Counting of the Omer: Week 5 Hod – Giving Way
Week 5 Hod: Giving Way
Your blueprint is designed as to the change you are committing to—perhaps altered a bit already based on the evaluation and work of the past week (Netzach and overcoming obstacles). Hod literally means to acknowledge and in the context of change a need, to be honest about what you accept as is and surrender to it.
What is meant by surrender? Surrender is not giving up or giving in—it is giving way. Each of us has a plan for our path to growth/change. Yet, the path is never without some accommodation, and at times with simple surrender. Obstacles when not overcome, need to be accepted—surrendered to. This spiritual realization is the essence of Hod—to realize our human limits and give way to the flow. Ultimately this relates to the inevitable acceptance of mortality—the surrender to death. In this week Hod in Hod is highlighted as the 33rd day of the count—the day on which the 1st century Kabbalah master (Shimeon bar Yochai) clarified on his death-bed to celebrate the ascension of his spirit.
On their continuing journey in the desert, the former slaves face another crisis—lack of food. Enter the manna—a nutritional miracle that required surrender to what they could not overcome. They also adopt a day to rest—to signify that while effort needs to be exerted we also benefit from acknowledging the need to let go—to inculcate within us the need to step back from our efforts and recognize the value of accepting limits and giving way.
Day 29: Chesed in Hod
Still keeping Chesed-love (of myself and others) at the forefront of the motivation for change. I am not aiming for perfection—aiming though for overall consistency. Hod is a reminder that I might surrender for the moment due to recognizing my own or others’ limitations and that the answer to a prayer may be “no” in part or in whole.
Day 30: Gevurah in Hod
Gevurah is self-determination. Today it is time to limit your acceptance, to say—I am limited but I am determined. With full awareness I can say—“this is what I am capable of now” or this is what the situation warrants. When one door closes though another may open.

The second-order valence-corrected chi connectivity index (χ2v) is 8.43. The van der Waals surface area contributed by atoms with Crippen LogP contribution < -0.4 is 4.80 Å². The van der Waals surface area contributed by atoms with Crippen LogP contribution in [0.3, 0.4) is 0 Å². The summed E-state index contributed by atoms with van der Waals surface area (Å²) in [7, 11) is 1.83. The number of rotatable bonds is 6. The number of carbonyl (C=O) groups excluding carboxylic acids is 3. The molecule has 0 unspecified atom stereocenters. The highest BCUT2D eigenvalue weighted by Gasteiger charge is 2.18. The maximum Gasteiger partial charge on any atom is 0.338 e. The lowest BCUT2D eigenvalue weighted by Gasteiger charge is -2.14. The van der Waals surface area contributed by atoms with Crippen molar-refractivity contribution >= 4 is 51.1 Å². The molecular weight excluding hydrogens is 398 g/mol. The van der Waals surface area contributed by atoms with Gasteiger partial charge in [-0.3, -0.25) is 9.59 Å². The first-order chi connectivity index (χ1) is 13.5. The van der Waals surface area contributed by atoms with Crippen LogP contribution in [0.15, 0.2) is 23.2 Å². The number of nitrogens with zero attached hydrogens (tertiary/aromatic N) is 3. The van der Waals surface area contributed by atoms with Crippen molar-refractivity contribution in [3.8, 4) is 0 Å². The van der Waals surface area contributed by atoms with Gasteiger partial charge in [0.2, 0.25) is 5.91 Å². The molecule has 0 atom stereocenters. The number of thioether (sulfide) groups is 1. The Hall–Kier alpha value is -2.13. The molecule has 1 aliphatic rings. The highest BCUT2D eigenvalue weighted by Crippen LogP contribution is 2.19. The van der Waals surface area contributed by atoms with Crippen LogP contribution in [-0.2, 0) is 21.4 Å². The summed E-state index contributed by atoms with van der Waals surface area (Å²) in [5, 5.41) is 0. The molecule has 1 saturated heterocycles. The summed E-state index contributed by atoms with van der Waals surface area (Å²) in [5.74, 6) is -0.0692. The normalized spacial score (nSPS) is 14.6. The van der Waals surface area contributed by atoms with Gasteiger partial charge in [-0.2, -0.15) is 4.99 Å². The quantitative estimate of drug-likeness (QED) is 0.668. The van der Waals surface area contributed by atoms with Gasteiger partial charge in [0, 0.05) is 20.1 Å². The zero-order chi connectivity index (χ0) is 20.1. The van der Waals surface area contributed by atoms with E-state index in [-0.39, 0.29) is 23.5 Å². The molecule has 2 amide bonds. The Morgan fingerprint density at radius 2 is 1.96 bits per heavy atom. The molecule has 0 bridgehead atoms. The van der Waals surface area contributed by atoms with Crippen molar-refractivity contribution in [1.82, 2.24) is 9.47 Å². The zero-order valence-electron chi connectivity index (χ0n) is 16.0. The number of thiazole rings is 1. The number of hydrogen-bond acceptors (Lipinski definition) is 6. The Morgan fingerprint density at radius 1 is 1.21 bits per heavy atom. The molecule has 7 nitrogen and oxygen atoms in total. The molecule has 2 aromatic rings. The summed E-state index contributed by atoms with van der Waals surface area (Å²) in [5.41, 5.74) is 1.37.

Day 31: Tiferet in Hod
Take out the blueprint and look at it in light of accepting the limitations you have reflected on for the past two days. Can you acknowledge that it is a challenge to let go of some aspects of the blueprint? Today I must come to peace with altering the plan, the blueprint needs tweaking and I need to be cognizant of what I can and cannot change—for now. I can also consider that this can lead to taking a different path that may be more useful.
Day 32: Netzach in Hod
Can I overcome the need for overcoming? Just surrender. Netzach here is subordinate to Hod. Sometimes our plans and the vision of our blueprint depend on knowing that we can act, that we can and will overcome. If you now realize that your blueprint has changed you need to overcome your desire to not surrender—and embrace the surrender. This is your new path.
Day 33: Hod in Hod
Today is called Lag Ba’Omer—the 33rd day of the Omer. Fully accepting our limitations is the release we experience today. We reflect on death and recognize how it affirms not only our living, it also affirms that with every limit there is also a freeing up toward new possibilities.
Day 34: Yesod in Hod
For each week’s Sefirah you ask yourself have I done the inner work needed to acknowledge my limits and to implement my (evolving) blueprint for change? Yesod is to be in integrity with the challenges of wanting greater or faster change and admitting limits and accepting the change that is possible now. I may surrender to the precise goals of change but I can see that change brings more change with it.
Day 35: Malchut in Hod
What will manifest for now is a resolution between the active and passive roles of trust. Our plans are not just our own. We live in relationship with others and the world and while we can be powerful agents we also know the secret of surrender—accepting what is or is not possible in the moment. When we surrender we may find more than we expected because a vessel empty of expectation has more capacity to be filled fully—to be fulfilled.